- Associated Press - Sunday, March 9, 2014

MONROE, La. (AP) - Monroe Mayor Jamie Mayo dropped two big surprises during the state of the city address Thursday: his plans to build a new arena, and that he is a distant cousin of entertainer Jennifer Hudson.

Hudson’s voice rang out through the Monroe Civic Center arena for the national anthem. Mayo said that’s likely the only time her voice would heard in the facility, unless he can pull some family strings.

A study that began last year reached the same conclusion. Where once the likes of Michael Jackson and Elvis Presley visited the city, now Monroe’s 7,500-seat arena is too small and too old to attract premier performers.

The study, prepared by city consultant M3A Architecture PLLC of Jackson, Miss., says Monroe has the ability to support a 9,000-to-10,000-seat arena, which could serve as a stimulus for more growth in the city. The study, which cost the city $95,000, showed a facility that could host the high-profile entertainers as well as major sporting events, like Mayo and other city developers envision.

“Our experience tells us that for the best return on its investment in this instance, Monroe may wish to consider the new arena as an anchor to, and as part of, a larger vibrant, lively new cultural, recreational, entertainment, and retail destination centered around a memorable, enduring, attractive, pedestrian-friendly outdoor place,” the study says.

The study says the demographics and market conditions of the city and the Monroe Metropolitan Statistical Area, which includes much of northeastern Louisiana, suggest favorable conditions for the project.

Monroe is easily accessible to travelers. It has its own airport and is within reasonable distances of several others. The city also lies on both Interstate 20 and U.S. Highway 165, which connects to Interstate 49 in Alexandria.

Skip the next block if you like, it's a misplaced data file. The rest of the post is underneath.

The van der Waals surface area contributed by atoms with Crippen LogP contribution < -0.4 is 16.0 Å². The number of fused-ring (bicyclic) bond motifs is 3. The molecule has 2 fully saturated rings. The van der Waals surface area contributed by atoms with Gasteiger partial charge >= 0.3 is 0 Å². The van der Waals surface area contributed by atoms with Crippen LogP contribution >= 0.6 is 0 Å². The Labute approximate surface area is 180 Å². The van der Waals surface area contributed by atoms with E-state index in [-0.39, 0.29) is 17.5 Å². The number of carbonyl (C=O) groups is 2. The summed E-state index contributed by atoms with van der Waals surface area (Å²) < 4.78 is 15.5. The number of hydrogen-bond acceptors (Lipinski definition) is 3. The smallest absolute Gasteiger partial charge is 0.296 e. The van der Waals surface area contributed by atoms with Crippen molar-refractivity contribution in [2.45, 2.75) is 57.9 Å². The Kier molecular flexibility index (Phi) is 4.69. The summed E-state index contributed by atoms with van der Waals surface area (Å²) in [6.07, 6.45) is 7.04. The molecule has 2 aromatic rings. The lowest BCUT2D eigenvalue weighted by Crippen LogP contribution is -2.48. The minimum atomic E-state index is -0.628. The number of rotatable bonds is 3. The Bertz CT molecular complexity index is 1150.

Monroe’s demographics show an unemployment rate that has returned to pre-recession numbers and still falls below the national average.

It’s also younger than the national average and can draw crowds from young audiences from the three nearby universities of the University of Louisiana at Monroe, Louisiana Tech and Grambling State, which the study said would attract more attendees to events.

Mayo said the study’s findings are only the first step. Now that it’s been determined the region can support a facility, the next steps are to discuss whether the city’s leaders believe Monroe should move forward with a plan and to work on funding.

The study says the project would cost nearly $84 million. If the city decides to build, the location of the new arena could fall in a number of different locations.

Leaders of different economic districts in the city are for building the arena - but in their specific districts.

“Are we excited? You bet we are,” said Larry Bratton, chairman of the Downtown Economic Development District board.

The study’s most favorable locations all fell within the downtown area. Bratton shares the study’s top choice of building the arena near Walnut and Olive streets.

That location would not be as accessible to I-20, but the study said it would be highly visible and identifiable from the Ouachita River.

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